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The New Track to Palestinian Statehood

Will anti-settlement sentiment prove a tipping point?

Marc Tracy
January 03, 2011
Palestinian President Abbas and Brazilian President Dilma Rousseff.(Jorge William/Globo via Getty Images)
Palestinian President Abbas and Brazilian President Dilma Rousseff.(Jorge William/Globo via Getty Images)

“Fayyadism” is the strategy under which increased state-building in the West Bank would give the Palestinian Authority enough of the trappings of sovereignty that international legitimacy, particularly through the United Nations, would grow to the point that a unilateral declaration of independence may not seem ridiculous. Though it was disowned by its namesake (Palestinian Prime Minister Salam Fayyad), and though it is not apparent that state-building is particularly advanced, recent events and currents suggest that Fayyadism may merely have been hibernating during the latest unproductive round of peace talks. Cut to Palestinian President Abbas publicly hoping for a state in 2011.

All of South America except for Colombia and Peru have either recognized or plans to recognize a Palestinian state based on the pre-1967 borders. Abbas was in Brasilia last month for a groundbreaking ceremony—complete with flying doves!—for what will be the Palestinian embassy. Meanwhile, the P.A. is drafting a Security Council resolution that would condemn settlements, which the United States has pledged to veto.

The resolution—which will not call for Palestinian statehood or even sanctions against Israel—is a microcosm of the larger trends: Lacking much in the way of teeth and unlikely to produce any concrete changes in the near future, it nonetheless threatens to prove the groundwork for an eventual climate wherein Palestinian statehood comes to seem inexorable. The point is less the eventual climate than the threat, to Israel and the U.S., that it is in their interests to get onboard.

The fact is—and no offense to Ecuador, which I hear is lovely—these South American nations’ recognition of a nonexistent state don’t, practically, amount to anything. (Although it is interesting that Argentina, with its nearly 200,000 Jews and generally philo-Semitic populace, is among these nations.) And the resolution isn’t even really designed to be passed—the U.S. has pledged to veto it. Besides, even if it were passed, it would explicitly have no practical effect.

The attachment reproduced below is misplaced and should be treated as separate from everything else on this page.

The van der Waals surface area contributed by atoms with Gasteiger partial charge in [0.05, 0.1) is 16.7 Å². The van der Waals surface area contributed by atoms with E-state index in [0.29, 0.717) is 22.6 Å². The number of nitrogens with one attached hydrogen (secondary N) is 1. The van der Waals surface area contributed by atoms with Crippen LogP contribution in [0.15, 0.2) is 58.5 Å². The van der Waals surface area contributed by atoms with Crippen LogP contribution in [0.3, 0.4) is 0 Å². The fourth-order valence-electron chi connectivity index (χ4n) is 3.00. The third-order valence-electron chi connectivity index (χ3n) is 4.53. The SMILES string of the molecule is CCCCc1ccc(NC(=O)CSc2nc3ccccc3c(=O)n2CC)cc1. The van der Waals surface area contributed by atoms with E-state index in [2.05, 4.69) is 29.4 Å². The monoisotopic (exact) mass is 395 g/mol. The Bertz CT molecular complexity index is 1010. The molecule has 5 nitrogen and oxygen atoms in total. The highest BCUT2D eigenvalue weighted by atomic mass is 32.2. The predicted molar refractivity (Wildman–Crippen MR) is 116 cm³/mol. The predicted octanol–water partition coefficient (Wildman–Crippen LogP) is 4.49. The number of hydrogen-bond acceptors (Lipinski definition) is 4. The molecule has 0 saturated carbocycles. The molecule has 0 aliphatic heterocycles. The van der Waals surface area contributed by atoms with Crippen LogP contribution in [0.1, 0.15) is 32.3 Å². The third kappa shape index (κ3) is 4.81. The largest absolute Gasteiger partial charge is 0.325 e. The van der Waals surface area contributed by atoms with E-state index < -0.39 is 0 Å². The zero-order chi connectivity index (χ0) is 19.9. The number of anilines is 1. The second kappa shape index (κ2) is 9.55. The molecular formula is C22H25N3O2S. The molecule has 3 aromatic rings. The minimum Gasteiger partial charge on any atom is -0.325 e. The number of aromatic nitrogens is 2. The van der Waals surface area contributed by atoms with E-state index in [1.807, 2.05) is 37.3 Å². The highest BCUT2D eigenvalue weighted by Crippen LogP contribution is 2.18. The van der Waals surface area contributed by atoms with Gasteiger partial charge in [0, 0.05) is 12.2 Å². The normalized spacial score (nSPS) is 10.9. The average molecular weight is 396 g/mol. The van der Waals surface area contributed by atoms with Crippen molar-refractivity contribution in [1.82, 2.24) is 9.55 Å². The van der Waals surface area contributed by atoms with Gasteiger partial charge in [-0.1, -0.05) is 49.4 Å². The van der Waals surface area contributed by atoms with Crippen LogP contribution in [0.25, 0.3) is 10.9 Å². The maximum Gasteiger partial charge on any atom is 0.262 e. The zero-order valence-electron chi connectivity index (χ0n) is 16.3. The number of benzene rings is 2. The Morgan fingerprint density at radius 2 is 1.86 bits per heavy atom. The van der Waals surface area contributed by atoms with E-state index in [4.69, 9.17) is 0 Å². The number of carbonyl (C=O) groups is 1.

But what the resolution is designed to do is embarrass the Americans. After all, as veteran Palestinian negotiator Saeb Erekat put it, “It’s a very moderate resolution, by design, because we don’t want the U.N. to veto it. We want the international community to tell Israel that the settlements are against international law.” That is not exactly the truth, of course: Erekat does want the U.N.—specifically the U.S.—to veto it, which it no doubt will. This is because, as he goes on to say, since the resolution’s anti-settlement argument basically reflects the Obama administration’s stated position, were the U.S. to veto it anyway, “then that’s a story” (which also isn’t entirely true, since it wouldn’t exactly be the first time the U.S. blocked an anti-Israel resolution, but you see his point).

On top of all this, top American Jewish opinionmakers Thomas Friedman, Jeffrey Goldberg (a Tablet Magazine contributing editor), and David Remnick recently made comments that seemed to go further than they ever had before in condemning Israeli settlement-building as both immoral and dumb. None of what they said is groundbreaking if you have been following the region closely, but most people don’t follow the region closely and instead take their cues from people like Thomas Friedman, Jeffrey Goldberg, and David Remnick, so this is not irrelevant news.

In a sense, Israeli illegitimacy is the new Palestinian state-building: The most resonant argument for fast-tracking an independent Palestine, potentially without Israeli support. This is dangerous: Whereas successful Palestinian state-building is a logical argument for a Palestinian state, Israeli illegitimacy is more of an emotional one. But, of course, that is also why it may be more persuasive. Pointing to a new fire station is one thing. Pointing to a dead protestor is another.

Marc Tracy is a staff writer at The New Republic, and was previously a staff writer at Tablet. He tweets @marcatracy.